BEA Weblogic 6.0 beta is available for public download. Weblogic 6.0 features almost full EJB 2.0 support (no dependant objects yet), J2EE compliancy, a distributed transaction manager (two phase commit), clustered JMS, web based administration (no more weblogic.properties or weblogic.classpath), and more.
Read BEA's press release
Download BEA Weblogic 6.0 beta
Wow! Looks like a complete overhaul of the familiar directory structure. I spent 30 minutes and still could not find the weblogic.property file. This is a config.xml which has some of the functionality of the property file. The myserver directory is replaced my mydomain also.
Hi everyone. My name is Tyler Jewell and I'm the Worldwide Technology Strategist for Education at BEA. I'm intimately involved with the strategy for educational services support of WLS 6.0. As a result, I'm very familiar with the new version of the product and the many new features that it has to offer. If anyone has any questions about the new release, please feel free to ask me at any time -- they might actually provide valuable input into the strategies that we employ. I'm available on here or at tyler at bea dot com.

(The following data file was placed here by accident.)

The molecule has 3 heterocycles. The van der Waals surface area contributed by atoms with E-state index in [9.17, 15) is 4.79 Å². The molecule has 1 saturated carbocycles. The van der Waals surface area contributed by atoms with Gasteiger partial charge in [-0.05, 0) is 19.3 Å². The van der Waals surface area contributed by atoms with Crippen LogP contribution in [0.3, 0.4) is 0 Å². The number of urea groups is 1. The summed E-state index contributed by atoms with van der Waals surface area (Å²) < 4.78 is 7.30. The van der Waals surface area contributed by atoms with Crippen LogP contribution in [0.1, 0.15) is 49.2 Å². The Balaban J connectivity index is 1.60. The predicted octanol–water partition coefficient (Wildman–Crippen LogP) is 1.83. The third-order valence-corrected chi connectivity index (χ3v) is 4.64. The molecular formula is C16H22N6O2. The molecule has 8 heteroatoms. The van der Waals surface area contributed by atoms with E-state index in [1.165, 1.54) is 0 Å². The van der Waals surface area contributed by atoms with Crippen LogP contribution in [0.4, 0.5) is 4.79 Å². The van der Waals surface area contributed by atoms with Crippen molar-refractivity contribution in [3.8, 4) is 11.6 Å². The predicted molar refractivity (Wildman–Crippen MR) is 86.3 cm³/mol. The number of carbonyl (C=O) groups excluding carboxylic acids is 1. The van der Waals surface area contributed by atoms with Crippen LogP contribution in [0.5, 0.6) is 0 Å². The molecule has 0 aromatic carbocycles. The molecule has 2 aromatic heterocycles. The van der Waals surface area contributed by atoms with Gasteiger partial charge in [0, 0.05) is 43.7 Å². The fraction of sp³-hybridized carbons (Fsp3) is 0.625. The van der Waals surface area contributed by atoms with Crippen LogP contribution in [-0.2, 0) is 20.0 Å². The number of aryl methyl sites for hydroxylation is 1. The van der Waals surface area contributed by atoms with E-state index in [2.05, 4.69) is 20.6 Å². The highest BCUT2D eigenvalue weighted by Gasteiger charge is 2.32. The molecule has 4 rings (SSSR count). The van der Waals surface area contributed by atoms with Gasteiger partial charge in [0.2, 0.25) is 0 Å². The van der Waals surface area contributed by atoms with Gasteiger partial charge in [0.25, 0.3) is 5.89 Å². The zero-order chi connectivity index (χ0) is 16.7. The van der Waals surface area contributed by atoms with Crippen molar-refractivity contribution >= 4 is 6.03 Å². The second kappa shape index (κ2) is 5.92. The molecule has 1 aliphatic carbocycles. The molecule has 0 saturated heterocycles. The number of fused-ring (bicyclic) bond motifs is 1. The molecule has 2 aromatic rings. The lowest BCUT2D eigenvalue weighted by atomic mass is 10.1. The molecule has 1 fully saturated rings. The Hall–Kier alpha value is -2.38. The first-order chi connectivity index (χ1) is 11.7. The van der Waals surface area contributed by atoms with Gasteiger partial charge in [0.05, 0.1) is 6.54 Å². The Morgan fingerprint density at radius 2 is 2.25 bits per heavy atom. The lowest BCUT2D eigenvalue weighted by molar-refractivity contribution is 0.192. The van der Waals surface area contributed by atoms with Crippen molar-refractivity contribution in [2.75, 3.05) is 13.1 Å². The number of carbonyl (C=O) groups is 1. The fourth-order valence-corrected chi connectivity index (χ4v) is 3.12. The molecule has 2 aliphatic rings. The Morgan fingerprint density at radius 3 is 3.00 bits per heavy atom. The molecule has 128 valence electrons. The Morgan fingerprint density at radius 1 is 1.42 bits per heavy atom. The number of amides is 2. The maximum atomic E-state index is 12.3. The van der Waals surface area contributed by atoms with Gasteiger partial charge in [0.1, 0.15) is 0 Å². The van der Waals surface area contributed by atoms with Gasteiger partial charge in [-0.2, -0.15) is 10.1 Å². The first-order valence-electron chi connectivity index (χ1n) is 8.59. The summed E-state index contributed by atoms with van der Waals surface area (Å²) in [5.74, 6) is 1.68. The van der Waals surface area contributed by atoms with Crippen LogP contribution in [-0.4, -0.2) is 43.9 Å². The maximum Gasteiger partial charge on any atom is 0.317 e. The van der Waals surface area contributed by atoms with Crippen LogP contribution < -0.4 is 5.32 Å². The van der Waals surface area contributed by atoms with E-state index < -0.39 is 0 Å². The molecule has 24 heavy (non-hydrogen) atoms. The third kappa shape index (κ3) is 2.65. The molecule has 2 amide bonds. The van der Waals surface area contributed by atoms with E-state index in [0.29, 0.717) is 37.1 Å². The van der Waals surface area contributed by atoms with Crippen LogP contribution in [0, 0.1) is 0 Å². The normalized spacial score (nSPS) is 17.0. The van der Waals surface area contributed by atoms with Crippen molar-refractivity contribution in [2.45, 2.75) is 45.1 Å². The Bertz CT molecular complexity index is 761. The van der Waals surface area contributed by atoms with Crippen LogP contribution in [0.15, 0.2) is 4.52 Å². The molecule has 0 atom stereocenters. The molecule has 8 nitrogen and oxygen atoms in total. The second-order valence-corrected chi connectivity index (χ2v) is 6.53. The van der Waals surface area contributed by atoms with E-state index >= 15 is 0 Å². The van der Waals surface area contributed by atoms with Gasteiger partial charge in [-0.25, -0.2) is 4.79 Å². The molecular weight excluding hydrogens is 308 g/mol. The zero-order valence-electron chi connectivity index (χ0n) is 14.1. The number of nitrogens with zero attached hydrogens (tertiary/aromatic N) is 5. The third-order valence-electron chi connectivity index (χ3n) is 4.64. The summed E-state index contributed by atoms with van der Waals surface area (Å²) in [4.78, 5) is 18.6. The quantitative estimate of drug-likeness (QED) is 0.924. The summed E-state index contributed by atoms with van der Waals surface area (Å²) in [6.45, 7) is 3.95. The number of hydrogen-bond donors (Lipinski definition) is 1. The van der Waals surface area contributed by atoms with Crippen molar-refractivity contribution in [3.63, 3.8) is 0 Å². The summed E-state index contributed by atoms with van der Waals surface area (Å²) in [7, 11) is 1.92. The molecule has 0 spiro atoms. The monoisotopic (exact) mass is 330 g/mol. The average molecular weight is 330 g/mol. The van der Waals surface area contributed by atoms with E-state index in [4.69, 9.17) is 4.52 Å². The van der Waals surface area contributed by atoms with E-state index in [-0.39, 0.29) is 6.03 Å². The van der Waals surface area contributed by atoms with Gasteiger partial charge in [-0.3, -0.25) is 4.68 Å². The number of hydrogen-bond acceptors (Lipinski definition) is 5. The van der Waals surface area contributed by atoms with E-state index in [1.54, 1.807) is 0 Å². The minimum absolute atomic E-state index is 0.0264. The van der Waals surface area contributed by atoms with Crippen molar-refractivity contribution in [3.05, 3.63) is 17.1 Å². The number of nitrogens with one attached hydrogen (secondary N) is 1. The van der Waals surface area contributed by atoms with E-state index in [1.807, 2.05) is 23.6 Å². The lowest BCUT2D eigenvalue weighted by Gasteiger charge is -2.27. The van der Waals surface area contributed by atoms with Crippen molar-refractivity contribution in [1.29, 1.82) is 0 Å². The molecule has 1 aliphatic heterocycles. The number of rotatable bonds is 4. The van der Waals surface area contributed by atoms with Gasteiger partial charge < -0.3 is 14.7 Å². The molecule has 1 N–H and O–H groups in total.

Hi, Tyler. I went to a presentation you gave on WLS 5.1 in NYC back in April. Great stuff! As a matter of fact I am still waiting for your EJB book to be published by Sams. Are you too busy to write it now?
Now I have read the Release Notes of WLS 6.0 Beta and got to know the multitude of changes made from WLS 5.1. Many of the familiar directories/files/scripts/utilities are now gone, even the WebLogic Console and the EJB Deploytool, and the weblogic.class.path! Now I have a question about how the new version will impact the WLS Developer Certificate. I have scheduled to take the current exam next month. Now with all these changes in WLS 6.0, I am concerned that the certification will become obsolete right away. Should I wait for the new exam? What's your thoughts?